By Sonny Atumah

Economic uncertainties are situations that nobody can predict or guarantee. Such uncertainties may be from situations of sanctions or threats of them. Sanctions are penalties imposed by one or several states on another state to persuade or compel that state to amend its behaviour, or for strategic reasons. Sanctions might be imposed after a breach of international law such as military aggression, the abuse of human rights, or in retaliation for unfair trading practices. Sanctions can involve either military action or the interruption of normal trading practices; a boycott on imports from, or an embargo on exports to the offending state; suspension of financial aid; and freezing a country’s overseas assets.

In the last four years the United States and its EU allies have continually imposed sanctions on Russia which has been accused of backing countries allegedly threatening world peace and stability. It has been the case of muscle flexing reminiscent of the cold war era that never led to and would not lead military action because both the United States and Russia have nuclear energy codes. Again, the gas industry, space technology and nuclear energy are excluded from sanctions. So proxy wars are waged outside their territories. Analysts say the effect of any Syria-related matter seem to have lost its edge for oil prices after the air strikes carried out by the U.S., the UK, and France in April, failed to spark what many worried would be World War 3.

The recent sanction on Russia was for its support of Syrian President Bashar Assad, accused of using chemical weapons on the rebel groups in Syria.  Russia was first accused of backing the eastern Ukraine separatists that formed Crimea in 2013.  Others are issues related to the Iran nuclear deal. Some believe the sanctions imposed on Russia following its invasion of Ukraine in 2013 have not done much to slow the Russian oil sector; investors are however panicky about prospects for unfettered exploration and production.  There are Americans who believe that Russia should be ‘punished’ for interfering in the 2016 presidential elections and launching cyber attacks against American energy companies.

Who are the victims of sanctions is the question as the value of sanctions would continue to be debated because the requirement for wide participation will always be difficult to meet. The United States and EU sanctions were on the Russian state energy, arms and finances. Russian state banks have been excluded from raising long-term loans in the EU, exports of dual-use equipment for military use in Russia are banned, future EU-Russia arms deals are banned and the EU will not export a wide range of oil industry technology. The three major state oil firms targeted are Rosneft, Transneft and Gazprom Neft, the oil unit of gas giant Gazprom, or Lukoil among others.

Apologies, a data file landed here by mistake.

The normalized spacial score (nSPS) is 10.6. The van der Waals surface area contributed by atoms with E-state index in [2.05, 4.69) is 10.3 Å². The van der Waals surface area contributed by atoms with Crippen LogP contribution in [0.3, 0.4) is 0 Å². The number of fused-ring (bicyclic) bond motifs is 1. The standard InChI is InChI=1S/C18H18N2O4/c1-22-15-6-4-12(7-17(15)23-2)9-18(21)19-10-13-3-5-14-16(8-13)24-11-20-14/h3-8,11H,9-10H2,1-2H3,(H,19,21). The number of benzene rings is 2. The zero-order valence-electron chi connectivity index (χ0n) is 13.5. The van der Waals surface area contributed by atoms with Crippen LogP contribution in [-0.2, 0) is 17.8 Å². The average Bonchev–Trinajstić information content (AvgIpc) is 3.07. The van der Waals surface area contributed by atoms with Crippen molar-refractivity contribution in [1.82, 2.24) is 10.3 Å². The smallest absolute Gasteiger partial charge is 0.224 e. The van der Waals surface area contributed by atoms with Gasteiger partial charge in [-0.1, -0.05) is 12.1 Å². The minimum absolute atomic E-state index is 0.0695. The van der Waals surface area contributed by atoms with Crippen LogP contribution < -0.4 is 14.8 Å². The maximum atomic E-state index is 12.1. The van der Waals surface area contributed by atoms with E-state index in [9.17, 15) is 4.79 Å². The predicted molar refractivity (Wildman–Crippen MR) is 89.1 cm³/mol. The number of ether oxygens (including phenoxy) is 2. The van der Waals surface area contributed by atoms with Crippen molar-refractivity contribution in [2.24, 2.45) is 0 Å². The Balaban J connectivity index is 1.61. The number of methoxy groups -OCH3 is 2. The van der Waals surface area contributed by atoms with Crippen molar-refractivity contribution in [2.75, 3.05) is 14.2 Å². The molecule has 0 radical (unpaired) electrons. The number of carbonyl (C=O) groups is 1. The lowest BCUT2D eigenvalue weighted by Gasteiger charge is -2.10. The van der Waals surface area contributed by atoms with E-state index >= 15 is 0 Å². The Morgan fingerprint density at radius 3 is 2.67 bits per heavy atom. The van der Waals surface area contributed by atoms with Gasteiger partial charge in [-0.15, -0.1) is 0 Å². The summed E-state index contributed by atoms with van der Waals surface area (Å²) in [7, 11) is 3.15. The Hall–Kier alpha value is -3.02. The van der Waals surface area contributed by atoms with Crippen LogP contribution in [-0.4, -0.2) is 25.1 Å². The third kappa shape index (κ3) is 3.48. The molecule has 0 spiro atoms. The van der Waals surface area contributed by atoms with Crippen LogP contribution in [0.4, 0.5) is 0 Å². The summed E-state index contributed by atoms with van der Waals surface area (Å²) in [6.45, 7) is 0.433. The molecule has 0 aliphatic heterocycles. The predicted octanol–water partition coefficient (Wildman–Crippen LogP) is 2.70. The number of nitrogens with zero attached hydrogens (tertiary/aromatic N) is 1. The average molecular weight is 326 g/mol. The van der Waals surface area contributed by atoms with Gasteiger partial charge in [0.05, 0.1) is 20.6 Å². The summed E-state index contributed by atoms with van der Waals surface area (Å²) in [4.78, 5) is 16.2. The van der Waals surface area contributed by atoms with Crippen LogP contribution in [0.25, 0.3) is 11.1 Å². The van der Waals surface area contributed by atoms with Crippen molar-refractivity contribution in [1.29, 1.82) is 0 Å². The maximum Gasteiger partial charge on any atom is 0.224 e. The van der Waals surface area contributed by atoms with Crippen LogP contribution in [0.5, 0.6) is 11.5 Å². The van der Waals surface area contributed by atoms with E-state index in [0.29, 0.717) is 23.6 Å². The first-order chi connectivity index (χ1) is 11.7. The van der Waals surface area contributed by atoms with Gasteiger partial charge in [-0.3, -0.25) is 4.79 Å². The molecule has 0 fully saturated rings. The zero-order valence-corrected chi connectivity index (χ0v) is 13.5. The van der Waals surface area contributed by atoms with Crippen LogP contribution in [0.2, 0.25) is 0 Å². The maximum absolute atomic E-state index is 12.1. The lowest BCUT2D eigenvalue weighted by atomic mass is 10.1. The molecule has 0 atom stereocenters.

Sanctions often affect people of the offending state more than its government. In the midst of sanctions imposed on Russia, Western leaders do not want to treat Russia as an international pariah. The sanctions are not on President Vladimir Putin, because they would want to meet him to resolve issues of Iran and North Korea. Experts have strong views that economic sanctions can be thought of as the modern day equivalent to besieging a town to starve the people into submission. The US sanctions have affected the people, economy and companies of of Russia’s richest businessmen who are associates of Putin and have influence on Kremlin policies.

Sanctions also affect the citizens of the imposing states, who may not be able to obtain the goods they want or cannot sell their products. Russia is a big market for Western consumer goods. German exports to Russia are the highest in the EU. Germany gets more than 30 percent of its oil and gas from Russia. Italy is also highly dependent on Russian energy and some of Russia’s former Soviet bloc neighbours rely 100 percent on its gas deliveries. Possibly that is the reason sanctions have not been very effective.

Another thought that crude oil production is up and natural gas exports to Europe are increasing meant a declining oil reserves that needs further development. Experts say Russia would need as much of the oil and gas it now produces to markets as quickly as possible. With further development threatened for lack of requisite equipment and technology in Deep Ocean drilling, expert projection is that the spate of sanctions could hit Russia oil companies hard in the early 2020s excepting its pipeline projects like Nordstream 2 and Turkstream are completed.

The sanctions imposed on Russia’s energy sector may prevent it from access to equipment and technology for unconventional exploration and production of oil and gas exploration in deep water and in the offshore area north of the Arctic Circle. With President Donald Trump making global energy dominance his priority, joint oil production by deploying hydraulic fracturing with American companies in Russia’s offshore shale development may become a mirage.

 

The post Russian energy investments amid sanctions appeared first on Vanguard News.

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